Comcast was billing it as the first ever live International sports 3D broadcast, distinguishing it from, say the NCAA championship, which was also in 3D, but in more limited release, said Comcast; same for the BCS championship football game.
Comcast had plenty of qualifiers, but among the firsts it was claiming for the 4 p.m. kick-off of coverage was: “the first live, national, next-gen, 3D broadcast of a major sporting event on TV and online.” That should have enough qualifiers to pass muster, but you never know.
It was also the “first, live simulcast of a next-gen 3D [seems to me that “next-gen” could insulate them from challenge] event online.
I’ll stay out of the argument over firsts, but it was certainly the first round of the Masters, and the demonstration of 3D coverage at the Newseum in Washington Thursday afternoon (finger food to comply with ethics rules) was an eye-opener, at least for these layman’s eyes.
Two types of 3D were in attendance, three if you count on a computer monitor. But basically it was two technologies, one screen–Panasonic, Samsung, the computer monitor–requiring “active” glasses, which cost about $150 and do the 3D heavy lifting via alternating shutters that alternately darken each eye in synchronization with the refresh rate of the screen (or something like that).
Then there are the monitors that use passive glasses–LG, JVC–which are like the glasses you drop in the boxes–unless like me you forget and collect them between the seats of the minivan–on your way out of “Avatar” or “How To Train Your Dragon.”
I actually preferred the picture with the passive glasses, which produced for me a more seamless depth to the 3D experience, without the flutter on the periphery I experienced with the active glasses, or the slight ghosting of some images.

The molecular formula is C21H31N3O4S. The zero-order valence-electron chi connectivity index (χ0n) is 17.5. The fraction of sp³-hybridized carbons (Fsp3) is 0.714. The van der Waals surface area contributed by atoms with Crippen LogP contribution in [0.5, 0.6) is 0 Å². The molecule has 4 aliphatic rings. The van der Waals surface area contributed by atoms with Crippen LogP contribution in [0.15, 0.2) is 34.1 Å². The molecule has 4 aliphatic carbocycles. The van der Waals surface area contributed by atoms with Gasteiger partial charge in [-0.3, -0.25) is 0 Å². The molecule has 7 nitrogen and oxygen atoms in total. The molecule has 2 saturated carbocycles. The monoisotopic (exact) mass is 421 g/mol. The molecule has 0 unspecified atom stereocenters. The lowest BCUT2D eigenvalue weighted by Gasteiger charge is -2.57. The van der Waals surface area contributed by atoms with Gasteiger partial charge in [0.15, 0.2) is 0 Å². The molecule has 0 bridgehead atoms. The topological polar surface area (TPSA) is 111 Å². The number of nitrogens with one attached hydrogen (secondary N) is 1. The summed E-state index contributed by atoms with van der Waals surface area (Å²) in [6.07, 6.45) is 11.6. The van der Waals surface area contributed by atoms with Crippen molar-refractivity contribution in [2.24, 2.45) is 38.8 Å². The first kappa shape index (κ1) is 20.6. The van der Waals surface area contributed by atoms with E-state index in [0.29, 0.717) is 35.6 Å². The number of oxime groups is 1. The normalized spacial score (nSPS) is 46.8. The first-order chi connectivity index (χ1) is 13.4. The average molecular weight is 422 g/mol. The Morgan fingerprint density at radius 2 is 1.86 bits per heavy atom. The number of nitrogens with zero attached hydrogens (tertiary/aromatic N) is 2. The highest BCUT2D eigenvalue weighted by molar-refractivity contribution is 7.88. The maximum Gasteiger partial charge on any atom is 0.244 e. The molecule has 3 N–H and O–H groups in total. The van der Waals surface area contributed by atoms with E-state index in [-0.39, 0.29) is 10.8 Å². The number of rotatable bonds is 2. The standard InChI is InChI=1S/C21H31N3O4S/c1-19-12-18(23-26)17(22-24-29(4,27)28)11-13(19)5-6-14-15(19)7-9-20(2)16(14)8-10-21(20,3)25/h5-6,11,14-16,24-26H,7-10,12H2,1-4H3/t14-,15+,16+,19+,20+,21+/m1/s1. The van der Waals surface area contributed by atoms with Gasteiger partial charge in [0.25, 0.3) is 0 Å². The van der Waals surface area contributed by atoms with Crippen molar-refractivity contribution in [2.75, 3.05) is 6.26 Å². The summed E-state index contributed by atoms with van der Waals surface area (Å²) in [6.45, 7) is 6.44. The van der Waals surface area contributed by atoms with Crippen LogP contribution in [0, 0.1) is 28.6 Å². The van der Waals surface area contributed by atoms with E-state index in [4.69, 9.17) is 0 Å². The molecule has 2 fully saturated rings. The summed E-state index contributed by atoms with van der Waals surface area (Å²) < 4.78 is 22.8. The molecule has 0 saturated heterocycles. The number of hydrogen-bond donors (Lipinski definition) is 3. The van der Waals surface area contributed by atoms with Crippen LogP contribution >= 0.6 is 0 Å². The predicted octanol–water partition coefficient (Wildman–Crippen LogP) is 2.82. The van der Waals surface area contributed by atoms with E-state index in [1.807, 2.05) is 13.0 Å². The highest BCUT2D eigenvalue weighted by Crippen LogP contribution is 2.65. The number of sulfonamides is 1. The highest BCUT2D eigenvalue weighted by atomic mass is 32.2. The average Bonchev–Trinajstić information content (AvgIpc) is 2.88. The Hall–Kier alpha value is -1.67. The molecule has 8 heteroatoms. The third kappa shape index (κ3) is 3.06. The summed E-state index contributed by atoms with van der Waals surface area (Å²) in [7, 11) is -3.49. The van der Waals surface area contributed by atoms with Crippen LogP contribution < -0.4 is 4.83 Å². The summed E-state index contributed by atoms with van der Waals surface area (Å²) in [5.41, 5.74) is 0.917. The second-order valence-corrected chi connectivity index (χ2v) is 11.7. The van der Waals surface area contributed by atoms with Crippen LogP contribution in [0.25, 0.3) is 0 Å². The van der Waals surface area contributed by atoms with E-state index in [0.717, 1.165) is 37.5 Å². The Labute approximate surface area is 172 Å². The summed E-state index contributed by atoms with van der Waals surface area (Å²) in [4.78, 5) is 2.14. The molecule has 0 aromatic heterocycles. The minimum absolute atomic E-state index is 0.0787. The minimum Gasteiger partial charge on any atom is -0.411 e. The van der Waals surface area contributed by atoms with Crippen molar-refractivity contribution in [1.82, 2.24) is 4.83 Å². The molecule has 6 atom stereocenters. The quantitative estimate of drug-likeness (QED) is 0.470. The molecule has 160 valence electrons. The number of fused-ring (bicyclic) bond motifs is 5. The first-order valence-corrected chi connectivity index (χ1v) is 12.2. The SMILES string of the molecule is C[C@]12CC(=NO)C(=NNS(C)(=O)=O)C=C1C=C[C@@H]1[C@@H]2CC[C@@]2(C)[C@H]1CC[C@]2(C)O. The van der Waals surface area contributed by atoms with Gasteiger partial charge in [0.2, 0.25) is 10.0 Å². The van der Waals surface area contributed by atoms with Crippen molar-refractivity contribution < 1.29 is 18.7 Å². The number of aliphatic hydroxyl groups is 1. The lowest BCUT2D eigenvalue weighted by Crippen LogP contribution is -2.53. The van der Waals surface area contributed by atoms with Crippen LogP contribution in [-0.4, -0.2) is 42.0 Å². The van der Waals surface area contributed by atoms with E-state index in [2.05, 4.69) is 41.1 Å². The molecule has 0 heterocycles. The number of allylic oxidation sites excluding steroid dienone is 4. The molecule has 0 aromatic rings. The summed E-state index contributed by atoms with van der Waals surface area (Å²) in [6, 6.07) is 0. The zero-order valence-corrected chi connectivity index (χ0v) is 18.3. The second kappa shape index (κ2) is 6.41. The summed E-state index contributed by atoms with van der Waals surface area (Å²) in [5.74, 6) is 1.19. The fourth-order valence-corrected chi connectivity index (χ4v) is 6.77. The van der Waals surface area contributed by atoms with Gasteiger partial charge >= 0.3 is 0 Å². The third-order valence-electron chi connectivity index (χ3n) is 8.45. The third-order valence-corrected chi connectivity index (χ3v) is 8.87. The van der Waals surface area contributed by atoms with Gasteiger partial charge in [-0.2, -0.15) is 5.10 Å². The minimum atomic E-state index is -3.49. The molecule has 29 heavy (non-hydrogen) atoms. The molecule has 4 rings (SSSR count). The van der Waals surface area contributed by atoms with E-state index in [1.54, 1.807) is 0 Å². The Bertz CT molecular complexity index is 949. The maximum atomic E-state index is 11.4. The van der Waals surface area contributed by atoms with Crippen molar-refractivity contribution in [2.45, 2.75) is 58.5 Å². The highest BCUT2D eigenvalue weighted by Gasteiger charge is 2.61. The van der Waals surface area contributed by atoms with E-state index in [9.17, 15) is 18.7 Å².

There was also a basic difference in the picture, with the passive system appearing to be looking through a glass window pane on a 3D world beyond, and the active picture more like looking through an empty frame at a 3D world with some ghosts at the edges. Maybe it was just me, but the active system seemed to produce more like a series of planes (meaning, for me, the sense of a flat foreground, middle ground, and background, like a theatrical set or those Viewmaster Reels of Boomer bygone days.
But I was watching some of the “first 100 serial number” sets, as a top Comcast exec pointed out. 3D TV sets have only been on the market for all of about a month now and start in the $3,000 range, less for some sets with the active glasses sold separately.
Either way, I think I would certainly pay the $13 it now costs for a 3D flick for the privilege of watching the final round of a golf tournament with my buddies (OK, buddy) at the theater, or for the occasional VOD offering that Comcast sees a 3D future in.
Golf is a perfect venue for 3D, with long, slow pans (quick cuts don’t do as well in 3D as the eye works to catch up with the image, or at least that is what seems to be happening). And scoreboard graphics took a minute to adjust to when they appeared on the screen. But watching an approach shot bounce onto the green from a low angle shot, the leaves tumbled toward me across the green by the breeze, was, and this is the technical term, “a really cool experience.”
In addition to Comcast executives (NBCU was also represented), lobbyists, journalists, and others, the demonstration/reception played host to Greg Norman, who is most associated with both brilliant and frustrating rounds at Augusta. He was there, said Comcast, as both a businessman and a golfing great. Which meant he was not at Augusta (he has had shoulder surgery and said he won’t be back before August).
Norman thanked Comcast for being in the forefront of a technology that will also change the way golf commentators approach the game. He said that those commentators will now have to describe the sidehill and hanging lies players face (but have been masked by the flattening effect of TV), and viewers will be able to see just how tough a course Augusta is.